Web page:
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Researcher creates salt-resistant tomato

The Associated Press
Wednesday August 08, 2001

SAN FRANCISCO — A California researcher has created a tomato that can grow and thrive with salty water, a breakthrough he said could lead to the cultivation of now-barren fields around the world. 

University of California, Davis Professor Eduardo Blumwald’s tomato plants can grow using water containing 50 times more salt than normal. His findings are published in this month’s issue of the peer review journal Nature Biotechnology. 

The resulting tomato contains three times as much salt than a traditionally grown tomato, but it can’t be tasted, Blumwald said. 

He believes his invention can be used by farmers toiling on bad soil and on a variety of crops. Fields doused in large amounts of irrigated water over long periods of time develop high levels of salinity, which stunts crop growth. 

Blumwald envisions tomatoes growing in the deserts of the Middle East and on now-fallow lands in India. But for now, the scientist’s tomatoes, with a salt-fighting gene from a plant related to cabbage fused with a tomato plant, is being rejected by many California farmers. 

In Five Points, the heart of tomato-growing country, growers are refusing to grow genetically modified crops for the simple reason that they aren’t selling in supermarkets. Until they do, California’s largest farmers won’t touch Blumwald’s tomatoes or any other biotechnology-created crop. 

“Biotech is taboo,” said Tom Braner, business manager of Five Points-based grower Tanimura & Antle, which grows 240,000 acres of tomatoes. “Everybody wants organic. Nobody wants genetically modified food.” 

Blumwald’s creation isn’t playing well on small organic farms like the ones found around Santa Cruz either. 

“It’s a Band-Aid,” said Mark Lipson, co-owner of Molino Creek Farm, which grows organic tomatoes on six acres. Lipson said the “real problem” is over-irrigation of crop land by large corporations. Developing salt-resistant tomatoes isn’t going to improve the deteriorating conditions of the world’s farm lands, Lipson said. 

Lipson and other organic farming proponents are also concerned that pollen from biotech crops will contaminate their plants. They also fear hard-to-kill super weeds will sprout from genetically modified pollen.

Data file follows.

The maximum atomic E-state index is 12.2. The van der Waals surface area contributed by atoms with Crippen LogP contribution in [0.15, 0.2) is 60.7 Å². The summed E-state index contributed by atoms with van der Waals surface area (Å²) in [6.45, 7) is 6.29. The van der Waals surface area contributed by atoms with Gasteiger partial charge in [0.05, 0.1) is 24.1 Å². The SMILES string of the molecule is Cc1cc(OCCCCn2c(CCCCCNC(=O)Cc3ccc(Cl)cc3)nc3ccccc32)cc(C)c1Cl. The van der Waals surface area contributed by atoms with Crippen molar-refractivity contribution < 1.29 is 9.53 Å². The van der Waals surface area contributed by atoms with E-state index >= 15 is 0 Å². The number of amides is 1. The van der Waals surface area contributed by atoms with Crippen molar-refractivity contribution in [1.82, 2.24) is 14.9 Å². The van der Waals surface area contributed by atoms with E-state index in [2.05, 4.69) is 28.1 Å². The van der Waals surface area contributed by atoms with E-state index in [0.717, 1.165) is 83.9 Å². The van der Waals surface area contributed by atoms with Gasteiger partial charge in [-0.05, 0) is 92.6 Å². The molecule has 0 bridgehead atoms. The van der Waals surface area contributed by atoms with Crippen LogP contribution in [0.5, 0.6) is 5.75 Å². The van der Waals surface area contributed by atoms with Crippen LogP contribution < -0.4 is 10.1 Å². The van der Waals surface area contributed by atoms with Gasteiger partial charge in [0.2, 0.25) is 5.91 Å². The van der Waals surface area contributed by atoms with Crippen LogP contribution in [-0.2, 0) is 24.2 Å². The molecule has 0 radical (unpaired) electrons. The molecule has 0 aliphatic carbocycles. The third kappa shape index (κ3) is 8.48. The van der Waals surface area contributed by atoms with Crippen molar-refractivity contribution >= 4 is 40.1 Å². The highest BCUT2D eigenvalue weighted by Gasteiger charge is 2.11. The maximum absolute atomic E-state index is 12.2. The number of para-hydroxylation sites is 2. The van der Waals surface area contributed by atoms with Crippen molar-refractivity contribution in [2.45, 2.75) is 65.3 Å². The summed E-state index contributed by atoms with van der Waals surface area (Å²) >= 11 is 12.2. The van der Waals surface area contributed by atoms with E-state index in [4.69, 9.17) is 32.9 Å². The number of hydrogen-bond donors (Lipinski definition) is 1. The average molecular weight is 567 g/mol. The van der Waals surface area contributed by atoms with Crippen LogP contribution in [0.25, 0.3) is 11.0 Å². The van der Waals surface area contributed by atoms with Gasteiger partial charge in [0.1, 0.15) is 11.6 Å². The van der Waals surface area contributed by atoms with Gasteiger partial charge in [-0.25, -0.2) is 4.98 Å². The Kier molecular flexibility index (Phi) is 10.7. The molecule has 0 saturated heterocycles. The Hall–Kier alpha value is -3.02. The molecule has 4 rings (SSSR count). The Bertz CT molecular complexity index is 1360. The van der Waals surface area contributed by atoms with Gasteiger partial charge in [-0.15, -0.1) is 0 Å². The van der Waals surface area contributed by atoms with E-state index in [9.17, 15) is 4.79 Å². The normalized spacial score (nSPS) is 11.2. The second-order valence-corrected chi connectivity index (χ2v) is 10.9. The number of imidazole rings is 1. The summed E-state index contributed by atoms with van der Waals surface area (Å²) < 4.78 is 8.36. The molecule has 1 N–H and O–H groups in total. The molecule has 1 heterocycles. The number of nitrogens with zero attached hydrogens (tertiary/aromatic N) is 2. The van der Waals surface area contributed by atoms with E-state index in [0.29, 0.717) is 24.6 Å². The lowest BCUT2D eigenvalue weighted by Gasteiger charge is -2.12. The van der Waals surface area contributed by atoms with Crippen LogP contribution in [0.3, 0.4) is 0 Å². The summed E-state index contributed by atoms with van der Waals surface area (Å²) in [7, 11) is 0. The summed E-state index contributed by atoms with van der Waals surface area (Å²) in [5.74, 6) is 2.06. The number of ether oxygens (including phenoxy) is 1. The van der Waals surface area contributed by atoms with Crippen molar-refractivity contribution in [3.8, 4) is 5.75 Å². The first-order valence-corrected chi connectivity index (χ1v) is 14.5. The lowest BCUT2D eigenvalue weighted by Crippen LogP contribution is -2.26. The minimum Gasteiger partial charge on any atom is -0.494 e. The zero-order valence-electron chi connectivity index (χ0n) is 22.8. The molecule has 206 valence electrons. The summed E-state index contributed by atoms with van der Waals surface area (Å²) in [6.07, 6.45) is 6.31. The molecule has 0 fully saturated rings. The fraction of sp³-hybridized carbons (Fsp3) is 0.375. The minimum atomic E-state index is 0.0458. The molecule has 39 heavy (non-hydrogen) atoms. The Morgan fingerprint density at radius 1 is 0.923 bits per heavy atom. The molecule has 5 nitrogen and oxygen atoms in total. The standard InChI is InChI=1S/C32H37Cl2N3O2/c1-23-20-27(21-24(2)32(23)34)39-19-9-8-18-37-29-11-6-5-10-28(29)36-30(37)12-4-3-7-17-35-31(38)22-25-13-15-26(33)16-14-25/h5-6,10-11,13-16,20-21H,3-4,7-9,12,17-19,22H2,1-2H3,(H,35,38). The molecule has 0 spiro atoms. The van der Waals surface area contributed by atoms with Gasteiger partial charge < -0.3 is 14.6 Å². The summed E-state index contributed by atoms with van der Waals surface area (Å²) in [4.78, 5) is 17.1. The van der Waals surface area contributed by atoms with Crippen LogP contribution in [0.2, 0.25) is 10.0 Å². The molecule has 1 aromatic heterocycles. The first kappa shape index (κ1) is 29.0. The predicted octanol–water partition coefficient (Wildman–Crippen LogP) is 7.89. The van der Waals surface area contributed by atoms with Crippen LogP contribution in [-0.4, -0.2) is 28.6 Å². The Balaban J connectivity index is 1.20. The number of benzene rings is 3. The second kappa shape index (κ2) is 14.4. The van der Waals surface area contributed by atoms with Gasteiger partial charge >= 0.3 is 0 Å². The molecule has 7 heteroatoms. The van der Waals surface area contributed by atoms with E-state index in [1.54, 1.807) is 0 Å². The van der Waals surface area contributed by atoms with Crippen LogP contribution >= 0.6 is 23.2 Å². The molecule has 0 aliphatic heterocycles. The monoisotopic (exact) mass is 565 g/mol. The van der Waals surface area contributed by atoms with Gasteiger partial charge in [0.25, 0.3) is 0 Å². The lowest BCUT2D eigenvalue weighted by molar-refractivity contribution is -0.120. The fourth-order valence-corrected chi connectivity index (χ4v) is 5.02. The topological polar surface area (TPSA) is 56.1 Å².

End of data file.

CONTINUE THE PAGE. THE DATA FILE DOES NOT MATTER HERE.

Other genetically modified food opponents, such as Peter Meechan, chief executive of Newman’s Own Organic food company, contend that not enough research has been done to ensure the food is safe to eat. 

“We need to see more testing,” he said. 

All of which frustrates Blumwald. 

He complains that salinity levels continue to rise while traditional methods of selective breeding of crops has resulted in little relief over the last 100 years. Furthermore, he argues that he’s merely “crossbreeding” plants like farmers have done for centuries. 

“I’m not doing anything different than farmers did a thousand years ago,” he said. “Nothing bad is going to happen. This is a solution, not a problem.” 

Blumwald said he has developed hundreds of the salt-resistant plants, now being kept in a University of Toronto greenhouse where Blumwald did most of his research. He joined the Davis faculty last year where he hopes to grow his plants in a salt-damaged field if he can secure funding. 

U.S. farmers in arid areas such as California’s Central Valley, where most of the country’s tomatoes are grown, use irrigated water – as opposed to rainfall – to grow crops. As irrigated water flows from its source in rivers and streams, minerals  

are picked up and deposited in  

farmers’ fields. 

Fields using irrigated water can become too salty and unfarmable. The U.S. Department of Agriculture estimates that crop production has fallen by 25 percent on irrigated land in the United States because of rising salinity levels. 

Blumwald said his plants will help repair salt-damaged soil. They actually remove salt, retaining most of it in their leaves. 

Salt blocks plants from absorbing enough water. Blumwald and his colleagues engineered the plants to produce proteins that hide the salt in vacuoles, large storage areas in cells that don’t interfere with the plants’ growth. Most of the soil’s salt ends up in the tomato plants’ leaves. 

California fields, which haven’t been farmed as long as the rest of the country’s, aren’t having significant salinity problems yet. 

But Blumwald said that in the next 30 years, California farmers will have to deal with salty fields as they continue to rely on irrigation. 

“There’s going to be trouble,” Blumwald said. 

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